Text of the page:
It’s official. Having a homeless shelter near a residential property can reduce the sale price of those properties by 7.1 percent, a study by the city’s Independent Budget Office (IBO) has found.
The study was requested by Manhattan Borough President Gale Brewer, who for many years has heard from concerned owners of buildings in the vicinity of shelters about the impacts on their property values. However, those owners have never had any stats to back up their beliefs.
The study was released as a city plan to open 90 more shelters in the midst of a homeless crisis is being fought tooth and nail by neighbors. Many have expressed worries about crime and a lack of services available for shelter residents. In Manhattan’s “Billionaires’s Row,” a coalition of neighbors have sued to try and stop the opening of a shelter for 140 people in a former hotel, but over the summer, a Appellate Court said the project could move forward.
Using sales data covering the years 2010 through 2018 on condominiums and one to three-family homes in Manhattan, IBO modeled the effect of proximity to homeless shelters on sales prices, controlling for other factors that also influence prices like size of the property, amenities and year of sale. Co-ops were emitted from the study due to a lack of data on sizes of the units. Rental properties were also excluded, since their sales prices depend on the rents that can be charged, which can vary for a multitude of reasons. Shelters the study focused on were congregate, which means that they’re designed to provide temporary rather than longterm housing support. These can include hotels rented out by the city to be used as shelters. However, due to an inability to get operating information on those hotels, the study focused on shelter buildings that were designed for that purpose.
What the study found was that homes within 500 feet of an adult congregate shelter sold for 7.1 percent less than similar homes located 500-1,000 feet away. In dollar terms it’s a difference between $1 million and $929,000.
Proximity to shelters for families with children has had slightly less of an impact with homes within 500 feet of a shelter selling for 6.4 percent less than a comparable home 500-1,000 feet away.
Being near multiple shelters had a far more drastic effect, with the IBO finding that residences within 1,000 feet of two or more shelters sold for 17.4 percent less than those located within 1,000 feet from a single shelter.
The study’s results were different from an analysis in 2008 done by the New York University Furman Center that showed the effects of supportive (longterm) housing did not have a negative impact on housing prices. In fact, housing prices increased after those facilities opened, the Furman study found. IBO believes the difference is due to the fact that the accommodations are very different, with supportive housing residents having more onsite services available to them than those in more transient shelters.
“With the perception that supportive housing residents are less likely to be associated with crime and to engage in disturbing behavior on the street, proximity to a supportive housing facility is not considered a liability by property owners in the same way that proximity to homeless shelters is considered a liability,” IBO concluded.
Other stats mentioned in the report:
From 2010 through 2018 there were 6,237 sales of Manhattan residences located within 1,000 feet of one or more of the 39 congregate shelters in IBO’s sample. Just over half the properties sold (51 percent) were located within 700 feet of one or more shelters, with 28.3 percent of all properties located within 500 feet — shares that are about the same for both adult only and family shelters. Nearly one-sixth of all sales (15.7 percent) were located within 1,000 feet of more than one shelter.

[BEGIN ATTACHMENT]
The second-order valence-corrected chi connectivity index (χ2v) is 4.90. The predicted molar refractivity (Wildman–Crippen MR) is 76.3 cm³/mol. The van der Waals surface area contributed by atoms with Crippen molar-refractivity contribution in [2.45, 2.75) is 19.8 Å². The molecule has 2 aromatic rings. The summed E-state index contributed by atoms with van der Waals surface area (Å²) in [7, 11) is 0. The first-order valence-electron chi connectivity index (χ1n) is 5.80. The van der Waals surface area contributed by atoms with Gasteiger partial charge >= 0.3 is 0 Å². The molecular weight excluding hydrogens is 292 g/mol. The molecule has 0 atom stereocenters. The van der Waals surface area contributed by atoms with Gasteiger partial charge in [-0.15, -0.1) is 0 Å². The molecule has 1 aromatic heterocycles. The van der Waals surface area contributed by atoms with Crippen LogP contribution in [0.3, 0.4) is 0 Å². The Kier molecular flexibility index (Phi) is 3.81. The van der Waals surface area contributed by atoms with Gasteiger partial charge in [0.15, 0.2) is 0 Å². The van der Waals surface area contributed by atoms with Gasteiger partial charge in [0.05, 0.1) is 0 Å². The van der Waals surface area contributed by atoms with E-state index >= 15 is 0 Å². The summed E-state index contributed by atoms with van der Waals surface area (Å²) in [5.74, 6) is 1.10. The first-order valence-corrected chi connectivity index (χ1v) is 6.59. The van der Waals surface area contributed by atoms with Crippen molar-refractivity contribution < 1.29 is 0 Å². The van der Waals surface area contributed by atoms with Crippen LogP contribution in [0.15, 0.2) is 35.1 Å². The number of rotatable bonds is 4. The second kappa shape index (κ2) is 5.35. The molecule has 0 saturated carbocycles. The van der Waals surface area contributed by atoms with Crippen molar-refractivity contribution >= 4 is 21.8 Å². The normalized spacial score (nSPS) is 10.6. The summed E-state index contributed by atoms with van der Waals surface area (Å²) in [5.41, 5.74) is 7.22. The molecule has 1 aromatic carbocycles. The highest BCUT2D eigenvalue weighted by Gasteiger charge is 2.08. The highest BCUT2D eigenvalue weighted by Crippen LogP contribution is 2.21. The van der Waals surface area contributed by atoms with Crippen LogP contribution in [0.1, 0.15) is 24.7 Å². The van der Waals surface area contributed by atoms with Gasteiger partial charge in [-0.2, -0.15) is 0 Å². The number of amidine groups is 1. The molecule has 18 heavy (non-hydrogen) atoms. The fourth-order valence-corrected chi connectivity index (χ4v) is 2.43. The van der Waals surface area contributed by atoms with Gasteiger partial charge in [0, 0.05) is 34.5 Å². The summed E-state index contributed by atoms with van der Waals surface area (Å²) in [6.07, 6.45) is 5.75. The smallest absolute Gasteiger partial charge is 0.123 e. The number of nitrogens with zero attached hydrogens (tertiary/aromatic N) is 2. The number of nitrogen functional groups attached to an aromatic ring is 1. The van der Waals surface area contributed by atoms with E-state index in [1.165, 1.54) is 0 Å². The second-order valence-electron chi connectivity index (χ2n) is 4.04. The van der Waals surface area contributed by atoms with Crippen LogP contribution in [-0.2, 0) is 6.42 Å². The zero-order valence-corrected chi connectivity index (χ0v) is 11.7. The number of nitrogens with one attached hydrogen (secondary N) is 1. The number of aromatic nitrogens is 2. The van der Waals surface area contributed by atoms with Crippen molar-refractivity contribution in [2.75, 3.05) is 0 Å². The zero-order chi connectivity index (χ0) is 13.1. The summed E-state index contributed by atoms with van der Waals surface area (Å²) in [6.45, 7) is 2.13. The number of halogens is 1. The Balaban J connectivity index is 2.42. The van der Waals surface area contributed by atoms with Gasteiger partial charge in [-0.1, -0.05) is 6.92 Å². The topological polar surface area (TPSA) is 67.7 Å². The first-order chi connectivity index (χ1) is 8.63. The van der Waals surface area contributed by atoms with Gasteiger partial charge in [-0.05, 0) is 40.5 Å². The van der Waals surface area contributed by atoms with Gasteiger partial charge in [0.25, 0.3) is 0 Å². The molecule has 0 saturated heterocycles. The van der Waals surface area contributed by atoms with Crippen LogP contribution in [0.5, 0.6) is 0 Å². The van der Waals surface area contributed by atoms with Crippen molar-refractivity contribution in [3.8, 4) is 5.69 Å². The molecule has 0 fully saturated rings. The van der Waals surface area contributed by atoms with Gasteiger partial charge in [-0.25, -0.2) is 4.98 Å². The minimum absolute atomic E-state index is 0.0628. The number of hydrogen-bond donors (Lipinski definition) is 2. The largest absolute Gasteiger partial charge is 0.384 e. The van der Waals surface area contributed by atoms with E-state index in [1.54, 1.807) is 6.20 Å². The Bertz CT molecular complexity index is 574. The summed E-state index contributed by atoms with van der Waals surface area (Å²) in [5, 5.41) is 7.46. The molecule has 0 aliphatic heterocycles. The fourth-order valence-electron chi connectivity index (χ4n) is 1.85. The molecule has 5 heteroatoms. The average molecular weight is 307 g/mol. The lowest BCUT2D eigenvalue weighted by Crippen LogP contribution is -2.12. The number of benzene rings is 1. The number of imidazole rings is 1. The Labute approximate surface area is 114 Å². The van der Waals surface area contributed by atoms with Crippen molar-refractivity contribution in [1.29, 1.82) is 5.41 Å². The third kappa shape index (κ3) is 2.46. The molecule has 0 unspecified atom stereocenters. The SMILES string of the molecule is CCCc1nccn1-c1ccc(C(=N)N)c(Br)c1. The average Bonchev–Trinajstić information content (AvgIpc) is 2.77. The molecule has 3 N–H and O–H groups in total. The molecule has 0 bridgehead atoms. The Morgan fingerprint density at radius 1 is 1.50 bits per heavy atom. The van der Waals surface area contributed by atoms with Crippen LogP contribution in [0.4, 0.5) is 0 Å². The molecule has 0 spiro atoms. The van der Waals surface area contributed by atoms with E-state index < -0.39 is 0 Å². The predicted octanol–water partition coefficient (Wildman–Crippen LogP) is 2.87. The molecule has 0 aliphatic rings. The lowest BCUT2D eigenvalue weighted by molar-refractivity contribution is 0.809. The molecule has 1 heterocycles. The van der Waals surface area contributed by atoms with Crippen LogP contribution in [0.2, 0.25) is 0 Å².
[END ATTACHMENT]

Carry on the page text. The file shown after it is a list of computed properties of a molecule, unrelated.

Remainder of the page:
The majority of sales in IBO’s sample — 82.3 percent — were of condominiums in elevator buildings. Other condominiums (walk-ups and condos with less than four apartments) accounted for 10 percent of the sales, and one, two and three-family homes accounted for 7.6 percent of sales.
Meanwhile, a spokesperson for the mayor, Avery Cohen, has blasted the study as misleading — and mean-spirited.
“This report is not only wrong on the facts, it’s morally indefensible,” Cohen said. “Anyone who would withhold help from a family in need to make a bigger profit reselling a home has to take a hard look in the mirror.”
The mayor’s office also noted that the study doesn’t account for certain factors that could also impact price, like proximity to transit and commercial corridors and that the sample of housing cited in the study only accounts for 7.6 percent of the Manhattan market. Additionally, the study lacked information comparing prices before and after a shelter opening, a fact IBO acknowledged in its report. According to the IBO, the Department of Homeless Services didn’t have that information available.
In her blog, Brewer said that based on the study’s findings, she believed the mayor should focus on more longterm solutions for the homeless.
“Transitional shelters appear to drop property values only modestly, while permanent supportive housing doesn’t affect values at all,” said the borough president. “Facts unearthed by solid research like this are what public policy should be based on, and permanent shelters are clearly what the de Blasio administration should be focused on.”
Property values in New York City have been on the rise due to a robust economy, while at the same time the residential sales market has been struggling. Reasons for this are believed by industry experts to be fears of a coming recession as well as a glut of overpriced stock.